• Kiwi jiu-jitsu athlete Jason Lee claimed on Sunday he was kidnapped by police in Rio de Janeiro.
• The alleged incident comes less than two weeks before the opening of the summer Olympics in the South American city.
• Lee and partner Laura McQuillan safe after a second scare when police arrived unannounced at their apartment today.

A Kiwi sportsman who claims he was the victim of an alleged police kidnapping in Rio de Janeiro is safe after a second scare in the Olympics host city.

Jason Lee, jiu-jitsu athlete and boyfriend of New Zealand journalist Laura McQuillan, tweeted on Sunday about his frightening ordeal.

"What did you guys get up to yesterday? I got kidnapped. Go Olympics! #Rio2016," he wrote.


Lee, who is from Wellington but moved to Rio to train, claimed he was kidnapped by men in police uniform and told to withdraw money from ATMs and pay a bribe or he would be arrested. He was later released.

However, this morning he tweeted that Policia Militar had arrived unannounced at the apartment he shares with McQuillan.

"I have refused them access, called my embassy and we are waiting for Civil Police ... I was assured by civil police that by making a statement, my personal information could not be accessed by Policia Militar."

He added on Twitter that he and McQuillan were locked in their apartment waiting for advice from the New Zealand ambassador.

"Policia Militar has now left. Awaiting arrival of Civil Police."

However, several hours later he shared better news with his Twitter followers.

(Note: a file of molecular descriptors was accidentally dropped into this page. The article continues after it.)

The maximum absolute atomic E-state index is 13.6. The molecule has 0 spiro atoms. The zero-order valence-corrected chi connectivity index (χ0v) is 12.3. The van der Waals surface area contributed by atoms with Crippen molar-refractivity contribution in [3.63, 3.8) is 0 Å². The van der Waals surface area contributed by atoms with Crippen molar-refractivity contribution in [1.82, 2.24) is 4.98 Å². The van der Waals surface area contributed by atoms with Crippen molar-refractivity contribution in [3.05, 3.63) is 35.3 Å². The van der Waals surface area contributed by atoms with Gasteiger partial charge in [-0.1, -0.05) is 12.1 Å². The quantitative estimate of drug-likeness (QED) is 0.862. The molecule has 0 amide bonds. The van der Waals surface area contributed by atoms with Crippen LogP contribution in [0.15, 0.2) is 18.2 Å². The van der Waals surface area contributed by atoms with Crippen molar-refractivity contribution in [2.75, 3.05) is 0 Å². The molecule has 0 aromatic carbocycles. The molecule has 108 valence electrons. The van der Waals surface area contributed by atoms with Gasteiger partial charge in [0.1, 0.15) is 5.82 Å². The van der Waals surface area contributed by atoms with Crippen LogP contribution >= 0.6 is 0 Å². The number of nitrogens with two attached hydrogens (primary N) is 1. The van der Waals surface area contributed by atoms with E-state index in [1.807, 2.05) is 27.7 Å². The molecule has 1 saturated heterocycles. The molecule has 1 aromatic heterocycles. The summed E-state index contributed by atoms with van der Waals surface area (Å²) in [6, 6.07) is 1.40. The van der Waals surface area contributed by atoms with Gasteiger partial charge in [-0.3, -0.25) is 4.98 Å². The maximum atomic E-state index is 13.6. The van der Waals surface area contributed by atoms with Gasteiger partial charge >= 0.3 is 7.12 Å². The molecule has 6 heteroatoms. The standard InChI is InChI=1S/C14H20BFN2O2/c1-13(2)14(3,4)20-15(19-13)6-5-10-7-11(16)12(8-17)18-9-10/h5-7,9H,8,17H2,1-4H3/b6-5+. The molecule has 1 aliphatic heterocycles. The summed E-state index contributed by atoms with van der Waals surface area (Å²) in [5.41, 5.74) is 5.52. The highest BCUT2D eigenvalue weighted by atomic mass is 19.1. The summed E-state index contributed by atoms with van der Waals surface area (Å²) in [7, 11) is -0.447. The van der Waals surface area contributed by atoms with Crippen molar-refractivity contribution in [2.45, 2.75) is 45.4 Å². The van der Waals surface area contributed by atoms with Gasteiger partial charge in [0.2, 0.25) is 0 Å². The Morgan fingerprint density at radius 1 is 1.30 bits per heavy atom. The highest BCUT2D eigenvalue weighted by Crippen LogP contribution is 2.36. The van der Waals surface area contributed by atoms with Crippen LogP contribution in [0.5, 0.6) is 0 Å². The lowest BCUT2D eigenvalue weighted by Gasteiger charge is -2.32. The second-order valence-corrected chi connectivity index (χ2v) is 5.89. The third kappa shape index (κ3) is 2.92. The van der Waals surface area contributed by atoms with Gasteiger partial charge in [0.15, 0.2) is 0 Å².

"We are safe. Thanks for the msgs from everyone overseas and locally. I will reply to you all when time allows. Thanks for the support!"

McQuillan also tweeted thanks.

"We are ok & grateful for the support of NZ Embassy, Civil/Tourist Police & State Secretary for Security."

However, despite a visit from Civil Police, they still did not know how the Policia Militar got their address, and if it came from Lee's complaint form.

Lee had earlier described the situation in Rio as "well and truly f**ked in every sense of the word".

"I'm not sure what's more depressing, the fact this stuff is happening to foreigners so close to the Olympic Games or the fact that Brazilians have to live in a society that enables this absolute bullshit on a daily basis."

His overseas adventure began more positively.

In a Fairfax column in February about Kiwis living overseas, Lee wrote about the advantages of living in the South American city, notorious for its high crime rates.

"I would have to say the greatest advantage (of living in Rio) would be the weather, which is amazing almost all of the time - even during the winter it's hot enough to go swimming at the beach. Also the cost of living is much lower than New Zealand.

"There are obvious disadvantages, such as crime and personal safety but I would urge this isn't a big enough problem to discourage people from visiting. The language barrier can be tough at times as very few people speak English, so learning Portuguese is a must for day-to-day life."

Lee's kidnapping allegation comes after two members of the Australian Paralympic sailing squad were robbed at gunpoint last month.

A spokesman from the Ministry of Foreign Affairs and Trade said it did not have information on the alleged incident involving Lee, but pointed to its advice section.

"Reports of express kidnappings in Brazil are common in major cities. This is when criminals abduct a victim for a short amount of time and force them to withdraw funds from their bank account.

"To reduce the risk of this occurring we recommend you use ATMs that are located in public places during daylight hours or ATMs located within bank branches."